1. Frederik Pohl short stories? I’ve collected volumes and volumes and volumes for years—I suspect I should get around to reading one!
An effective Dean Ellis cover….
2. I acquired the second volume in Michael Moorcock’s Dancers at the End of Time sequence at my local used bookstore down the street. I read An Alien Heat (1972) in 2016.
3. A few days ago I reviewed John Morressy’s wonderful Frostworld and Dreamfire (1977) — I was intrigued enough that I tracked down another volume in the Del Whitby sequence—Under a Calculating Star (1975). I’ll have a review up in the next few days.
4. The second Murray Leinster Med Service collection I’ve acquired–as a huge fan of medical-themed SF…. I should put together a list.
Other lists: Immortality in SF, Generation Ships, and Immortality in SF.
Do you have a favorite cover?
As always, I look forward to your comments!
1. Alternating Currents, Frederik Pohl (1956)
(Dean Ellis’ cover for the 1969 edition) Continue reading Updates: Recent Science Fiction Acquisitions No. CCVII (Moorcock + Pohl + Leinster + Morressy)
(David Wilhelmsen’s cover for the 1977 edition)
4.25/5 (Very Good)
John Morressy’s moving SF epic Frostworld and Dreamfire (1977) is set in the Del Whitby sequence (1972-1983) of novels which explore conflict and colonialism (humans and humanoid aliens) within the loose human Sternverein polity. Conceptually the sequence, which does not have to be read in order, fascinates: the first three novels–Starbrat (1972), Nail Down the Stars (1973), and Under a Calculating Star (1975)–analyze the same conflict from three different perspectives (SF Encyclopedia entry). Continue reading Book Review: Frostworld and Dreamfire, John Morressy (1977)
(Gary Viskupic’s cover for the 1979 edition)
Nominated for the 1980 Nebula Award for Best Novel
Richard Cowper’s The Road to Corlay (1978) charts the ethereal pastoral wanderings and religious musings of the followers of The White Bird of Kinship, an anti-institutional pseudo-Christian religion at odds with the oppressive Church Militant that holds sway over what remains of Europe. Continue reading Book Review: The Road to Corlay, Richard Cowper (1978)
(Tadanoi Yokoo’s cover for the 1979 edition)
In Kobo Abe’s Secret Rendezvous (1977, trans. 1979) the hospital stretches like a recumbent body, leaking fluids through its membranes and undefined in its expansiveness, across the urban landscape. Within its labyrinthine interior, humans (agents of “disease”) animate various functions of the hospital for their own purposes–some sinister, some scientific, some sinisterly scientific. The hospital body lurches and vibrates with the sounds of its doctors and orderlies as they rewire the building’s organs and nerves in order to experiment on themselves and their patients. Within this veritable entity lacking a functional guiding agent, a harrowing, existential, and surreal Freudian mystery unfolds. Continue reading Book Review: Secret Rendezvous, Kobo Abe (1977, trans. 1979)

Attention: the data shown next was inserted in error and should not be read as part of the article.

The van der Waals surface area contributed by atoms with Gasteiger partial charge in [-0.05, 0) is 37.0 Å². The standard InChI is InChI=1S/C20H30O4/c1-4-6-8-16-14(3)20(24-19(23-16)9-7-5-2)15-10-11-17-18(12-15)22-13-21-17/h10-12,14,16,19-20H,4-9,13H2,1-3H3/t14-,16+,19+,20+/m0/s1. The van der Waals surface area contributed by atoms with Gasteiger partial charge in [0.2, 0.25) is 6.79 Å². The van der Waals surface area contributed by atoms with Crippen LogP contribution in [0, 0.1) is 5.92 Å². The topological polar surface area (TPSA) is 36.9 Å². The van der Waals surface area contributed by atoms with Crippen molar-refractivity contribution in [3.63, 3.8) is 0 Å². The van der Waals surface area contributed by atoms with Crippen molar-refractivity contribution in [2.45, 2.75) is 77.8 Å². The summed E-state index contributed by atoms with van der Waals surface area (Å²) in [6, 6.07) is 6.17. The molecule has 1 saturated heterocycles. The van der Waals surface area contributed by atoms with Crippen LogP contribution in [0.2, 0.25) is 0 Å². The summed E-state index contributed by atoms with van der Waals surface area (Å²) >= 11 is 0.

To mix things up a bit I decided to review four stories in John Carnell’s last issue of New Worlds Science Fiction (April 1964) before he handed over the reins of the dying publication to Michael Moorcock, who would elevate it to New Wave greatness. Other than the James White serial Open Prison, which I plan on reading in book form when I procure a copy, three of the four authors reviewed below owed much of their careers to John Carnell, and would see few stories in print after his departure (see the individual story reviews for details). Only Barrington J. Bayley, writing as P. F. Woods, would see continued publication (and growing popularity) in New Worlds under Moorcock.
Of the stories I recommend reading William Spencer’s rumination on overpopulation and urban life, “Megapolitan Underground.” The others are worthwhile only for die-hard fans of Carnell’s New Worlds and other editorial projects. Continue reading Short Story Reviews: Four Stories from New Worlds Science Fiction (April 1964), ed. John Carnell
(Richard Powers’ cover for the 1976 edition)
4.25/5 (Very Good)
Won the 1973 Hugo for Best Novella. Nominated for the 1973 Nebula for Best Novella.
In November 1969, word of the My Lai Massacre (March 16, 1968), where American soldiers killed (and raped and mutilated) between 347-504 unarmed South Vietnamese civilians, reached American newspapers. Ronald L. Haeberle’s iconic (and horrifying) photograph of massacred children and adults–superimposed with, “Q. And babies? A. and babies,” the chilling lines from NBC’s interview with massacre participant Paul Meadlo–was transformed into the “most successful poster” opposing the Vietnam War by the Art Workers Coalition. Ursula K. Le Guin brilliantly channels this general anti-war anger, transposed to an alien local with colonizing humans as villains, in The Word for World is Forest (1972). Continue reading Book Review: The Word for World is Forest, Ursula K. Le Guin (1972)
(Richard Powers’ cover for the 1967 edition)
Leonard Daventry’s A Man of Double Deed (1965) is an dark and grungy tale of polyamory, telepathy, and apocalyptical violence. Swinging between philosophical and emotional introspection and awkwardly explained action sequences based on the flimsiest of plots, Daventry’s novel succeeds as a noirish character study but fails as a compelling unity of parts. Continue reading Book Review: A Man of Double Deed, Leonard Daventry (1965)